In this chapter we attempt to assess the limitations of the method’ interpretation of the missing MTM, focusing on whether specific characteristics of a LIC research environment are particularly hostile to VAR-based approaches to identification. Specifically, if a strong MTM is present, can standard VAR methods uncover it in a LIC-like research environment? We address this question by applying VAR-based methods to a world in which a strong MTM exists but the research environment has some of the features that are characteristic of LICs. A list of these features might include, for example, poorly understood economic structure and non-transparent central banks; short data samples due to missing data or recent major structural changes or policy reforms; large measurement errors; and a high volatility of macroeconomic shocks (especially the prevalence of large temporary supply shocks). Here, we focus on the former set of structural concerns, rather than issues of data and measurement. These are dealt with in detail in Li et al. (2016).

To implement this programme we set up a Monte Carlo experiment to assess the statistical properties of the kind of SVAR models typically deployed on low-income country data. Underlying the data-generating process is a small dynamic stochastic general equilibrium (DSGE) model of a small open economy that embodies a well-defined MTM with an interest-rate channel and an exchange-rate channel. We use the solution to this DSGE to generate multiple independent runs of data, and then within each of these runs, mimic the process of an empirical researcher using SVAR-based methods to infer the nature of the MTM. In particular, we examine the properties of the impulse response functions (IRFs) that she would produce. We compare her median estimated IRFs to the true one, study the spread of estimated IRFs across simulations, and examine the power of conventional significance tests against the hypothesis of a zero response.

Section 2 introduces our DSGE model in four macroeconomic variables, the GDP gap, the inflation rate, the real exchange rate, and the nominal interest rate, while in Section 3 we discuss the relationship between DSGEs and structural VARs that can be identified using restrictions on the contemporaneous inter actions between the variables. Section 4 begins by documenting the empirical success of the VAR-based approach when the researcher has chosen a valid identification scheme and is operating in a favourable research environment (as may be found in a mature open economy such as Canada, for example). Section 5 quantifies the effects on inference of various sorts of weak transmission, some of which are plausibly related to the structure of LIC economies and others to the characteristics of monetary policy regimes themselves.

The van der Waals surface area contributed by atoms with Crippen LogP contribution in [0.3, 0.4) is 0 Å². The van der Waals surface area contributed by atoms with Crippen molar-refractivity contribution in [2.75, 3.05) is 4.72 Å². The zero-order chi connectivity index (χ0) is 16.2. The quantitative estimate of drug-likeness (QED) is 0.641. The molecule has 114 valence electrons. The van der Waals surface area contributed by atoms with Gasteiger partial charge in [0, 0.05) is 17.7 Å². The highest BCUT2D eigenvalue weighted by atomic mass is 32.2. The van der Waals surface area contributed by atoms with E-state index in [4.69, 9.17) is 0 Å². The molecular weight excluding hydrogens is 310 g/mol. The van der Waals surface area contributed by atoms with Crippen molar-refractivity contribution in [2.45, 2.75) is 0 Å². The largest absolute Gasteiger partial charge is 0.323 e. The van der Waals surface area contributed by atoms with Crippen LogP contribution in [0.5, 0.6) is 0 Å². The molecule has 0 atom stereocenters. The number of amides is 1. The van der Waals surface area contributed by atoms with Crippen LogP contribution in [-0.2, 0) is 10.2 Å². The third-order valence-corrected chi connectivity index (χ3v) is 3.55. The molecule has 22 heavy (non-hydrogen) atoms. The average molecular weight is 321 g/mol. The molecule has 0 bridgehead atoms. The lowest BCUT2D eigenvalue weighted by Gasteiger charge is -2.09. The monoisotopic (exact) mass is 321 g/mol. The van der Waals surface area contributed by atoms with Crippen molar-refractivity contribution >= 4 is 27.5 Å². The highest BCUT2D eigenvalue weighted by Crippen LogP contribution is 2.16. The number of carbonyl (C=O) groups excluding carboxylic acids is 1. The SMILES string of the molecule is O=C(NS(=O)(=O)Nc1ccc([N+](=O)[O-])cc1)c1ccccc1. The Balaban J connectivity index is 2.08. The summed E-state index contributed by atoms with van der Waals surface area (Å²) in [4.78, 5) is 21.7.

Section 6 offers a cautionary detour. It is well-understood that correct identification is critical. When the environment in which the central bank operates and its mode of operation are poorly understood—as is perhaps particularly the case in most LICs, both because of the opacity of the regimes and the scarcity of research—identification is especially challenging, and estimates of the MTM can go badly wrong. Section 7 drills deeper into misidentification by analysing the implication of non-transparent central bank policy frameworks, in such as the hybrid money targeting regimes, which characterize many LICs. We conclude that misidentification related to hybrid monetary policy reaction functions is a plausible and difficult challenge. Section 8 concludes with a summary of findings and with a discussion of possible extensions and policy implications.

2 DSGES as a Data-Generating Process